Childhood obesity is a complex health issue and is sometimes referred to as a modern-day epidemic. It occurs when a child is well above the normal or healthy weight for his or her age and height. The causes of excess weight gain in young people are similar to those in adults, such as their behavior and genetics. The child's environment also plays an important role as parents are usually those who decide what Children will eat.

The consequences of obesity in children are immediate and future; health risks include high blood pressure, high cholesterol, breathing problems, diabetes, etc.

A recent study by the World Health Organization (WHO) shows a tenfold increase in the number of obese and overweight children and adolescents worldwide in just 40 years.

Why is it on the rise?

Weight gain occurs when people take in more energy (calories) from food and drinks than they use in their day-to-day activities. Obesity is usually the result multiple factors: easy access to cheap, calorie-dense and nutrient-poor foods and drinks, lack of physical activity, and living in obesogenic environments (environments that promote gaining weight and that are not conducive to weight loss), all of which are more than common nowadays.

Weight issues can affect children at any age, but, provided they get the right kind of support, children can reduce their weight and maintain it into adulthood if healthy habits are established.

Dramatic change

According to American Heart Association, about one in three American kids and teens is overweight or obese. Childhood obesity is now the number one health concern among parents in the United States, topping drug abuse and smoking.

WHO claims the number of overweight or obese infants and young children (aged 0 to 5 years) increased from 32 million globally in 1990 to 41 million in 2016. In the WHO African Region alone, the number of overweight or obese children increased from 4 to 9 million over the same period.

A recent study analyzed height and weight measurements of 130 million people since 1975 to determine their Body Mass Index (BMI).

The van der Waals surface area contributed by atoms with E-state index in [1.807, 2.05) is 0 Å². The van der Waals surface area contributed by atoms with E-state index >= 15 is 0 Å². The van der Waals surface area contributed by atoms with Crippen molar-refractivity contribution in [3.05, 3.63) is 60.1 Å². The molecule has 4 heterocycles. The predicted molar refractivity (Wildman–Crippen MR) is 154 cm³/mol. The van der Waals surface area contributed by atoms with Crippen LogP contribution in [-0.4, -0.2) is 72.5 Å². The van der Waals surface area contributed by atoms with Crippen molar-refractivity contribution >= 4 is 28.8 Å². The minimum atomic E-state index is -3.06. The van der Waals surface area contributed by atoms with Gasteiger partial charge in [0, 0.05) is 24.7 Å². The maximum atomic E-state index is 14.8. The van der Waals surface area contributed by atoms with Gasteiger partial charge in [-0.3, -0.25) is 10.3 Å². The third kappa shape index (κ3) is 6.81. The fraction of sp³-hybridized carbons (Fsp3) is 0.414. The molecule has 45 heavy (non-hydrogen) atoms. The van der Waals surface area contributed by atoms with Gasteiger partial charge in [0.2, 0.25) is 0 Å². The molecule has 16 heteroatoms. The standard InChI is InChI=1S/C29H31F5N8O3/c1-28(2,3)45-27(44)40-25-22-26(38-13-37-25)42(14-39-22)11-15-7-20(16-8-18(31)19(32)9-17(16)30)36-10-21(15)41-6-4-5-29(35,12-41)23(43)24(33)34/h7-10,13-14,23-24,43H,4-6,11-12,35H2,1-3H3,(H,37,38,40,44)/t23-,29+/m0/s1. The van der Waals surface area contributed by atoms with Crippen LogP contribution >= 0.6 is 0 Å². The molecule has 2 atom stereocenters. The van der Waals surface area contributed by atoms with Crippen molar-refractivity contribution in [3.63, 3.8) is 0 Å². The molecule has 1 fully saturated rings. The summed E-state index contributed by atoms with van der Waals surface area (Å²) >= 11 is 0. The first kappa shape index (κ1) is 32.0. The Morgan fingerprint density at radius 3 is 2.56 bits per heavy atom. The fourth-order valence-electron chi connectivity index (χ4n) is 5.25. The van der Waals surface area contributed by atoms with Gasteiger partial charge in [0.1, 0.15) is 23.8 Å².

The study was a collaboration between World Health Organization and Imperial College London. Scientists came to the conclusion that the middle-income countries saw the biggest change. This includes countries in Latin America, North Africa, the Middle East, and East Asia.

This came as a surprise to Majid Ezzati, the lead author of the study, as those countries used to have small obesity rates and are now close to having epidemics. The category of higher income countries saw still high but stable childhood obesity rates; the United States tops this category. India, on the other hand, had the highest prevalence of underweight young people across the four decades.

Who is to blame?

It’s a fact that the busy world people live in adds to the statistics from this study. Parents are too busy and often don’t have the time or will to prepare healthy meals. Children and parents fall under the influence of all those colorful food commercials and therefore end up eating way too much sugar, salt, and other unhealthy foods. It’s also a fact that healthy foods are often much more expensive compared to junk food or snacks.

The problem of childhood obesity needs to be tackled as soon as possible and on a global level. Children need good role models: healthy lifestyle and diet should be promoted, both for kids and parents, and policymaking should aim at solving this problem before it grows out of proportion.

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